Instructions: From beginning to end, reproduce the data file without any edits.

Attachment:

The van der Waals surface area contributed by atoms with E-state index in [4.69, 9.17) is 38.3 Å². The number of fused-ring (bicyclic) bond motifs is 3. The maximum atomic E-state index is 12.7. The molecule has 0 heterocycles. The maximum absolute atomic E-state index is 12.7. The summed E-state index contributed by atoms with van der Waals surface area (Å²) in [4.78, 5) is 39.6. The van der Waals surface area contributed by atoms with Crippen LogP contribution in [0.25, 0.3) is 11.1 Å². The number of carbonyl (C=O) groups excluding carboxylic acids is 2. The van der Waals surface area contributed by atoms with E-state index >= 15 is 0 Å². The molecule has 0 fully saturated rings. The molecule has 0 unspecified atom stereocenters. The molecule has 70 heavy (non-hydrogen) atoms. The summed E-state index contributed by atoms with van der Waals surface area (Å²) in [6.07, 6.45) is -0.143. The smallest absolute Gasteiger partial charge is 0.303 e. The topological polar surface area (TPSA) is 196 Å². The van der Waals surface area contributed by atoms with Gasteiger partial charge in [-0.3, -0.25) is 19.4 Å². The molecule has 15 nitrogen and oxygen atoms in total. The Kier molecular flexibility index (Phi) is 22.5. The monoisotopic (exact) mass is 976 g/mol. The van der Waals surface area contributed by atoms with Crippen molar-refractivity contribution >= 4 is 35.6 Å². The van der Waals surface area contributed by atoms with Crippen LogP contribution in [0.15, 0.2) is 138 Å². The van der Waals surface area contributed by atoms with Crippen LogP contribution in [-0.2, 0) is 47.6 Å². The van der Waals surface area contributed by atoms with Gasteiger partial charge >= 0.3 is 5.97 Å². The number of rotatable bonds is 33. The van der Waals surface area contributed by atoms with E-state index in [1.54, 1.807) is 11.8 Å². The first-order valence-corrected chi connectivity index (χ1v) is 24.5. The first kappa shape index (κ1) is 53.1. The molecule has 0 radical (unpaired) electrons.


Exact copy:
The van der Waals surface area contributed by atoms with E-state index in [4.69, 9.17) is 38.3 Å². The number of fused-ring (bicyclic) bond motifs is 3. The maximum atomic E-state index is 12.7. The molecule has 0 heterocycles. The maximum absolute atomic E-state index is 12.7. The summed E-state index contributed by atoms with van der Waals surface area (Å²) in [4.78, 5) is 39.6. The van der Waals surface area contributed by atoms with Crippen LogP contribution in [0.25, 0.3) is 11.1 Å². The number of carbonyl (C=O) groups excluding carboxylic acids is 2. The van der Waals surface area contributed by atoms with E-state index >= 15 is 0 Å². The molecule has 0 fully saturated rings. The molecule has 0 unspecified atom stereocenters. The molecule has 70 heavy (non-hydrogen) atoms. The summed E-state index contributed by atoms with van der Waals surface area (Å²) in [6.07, 6.45) is -0.143. The smallest absolute Gasteiger partial charge is 0.303 e. The topological polar surface area (TPSA) is 196 Å². The van der Waals surface area contributed by atoms with Gasteiger partial charge in [-0.3, -0.25) is 19.4 Å². The molecule has 15 nitrogen and oxygen atoms in total. The Kier molecular flexibility index (Phi) is 22.5. The monoisotopic (exact) mass is 976 g/mol. The van der Waals surface area contributed by atoms with Crippen molar-refractivity contribution >= 4 is 35.6 Å². The van der Waals surface area contributed by atoms with Crippen LogP contribution in [0.15, 0.2) is 138 Å². The van der Waals surface area contributed by atoms with Crippen LogP contribution in [-0.2, 0) is 47.6 Å². The van der Waals surface area contributed by atoms with Gasteiger partial charge >= 0.3 is 5.97 Å². The number of rotatable bonds is 33. The van der Waals surface area contributed by atoms with E-state index in [1.54, 1.807) is 11.8 Å². The first-order valence-corrected chi connectivity index (χ1v) is 24.5. The first kappa shape index (κ1) is 53.1. The molecule has 0 radical (unpaired) electrons.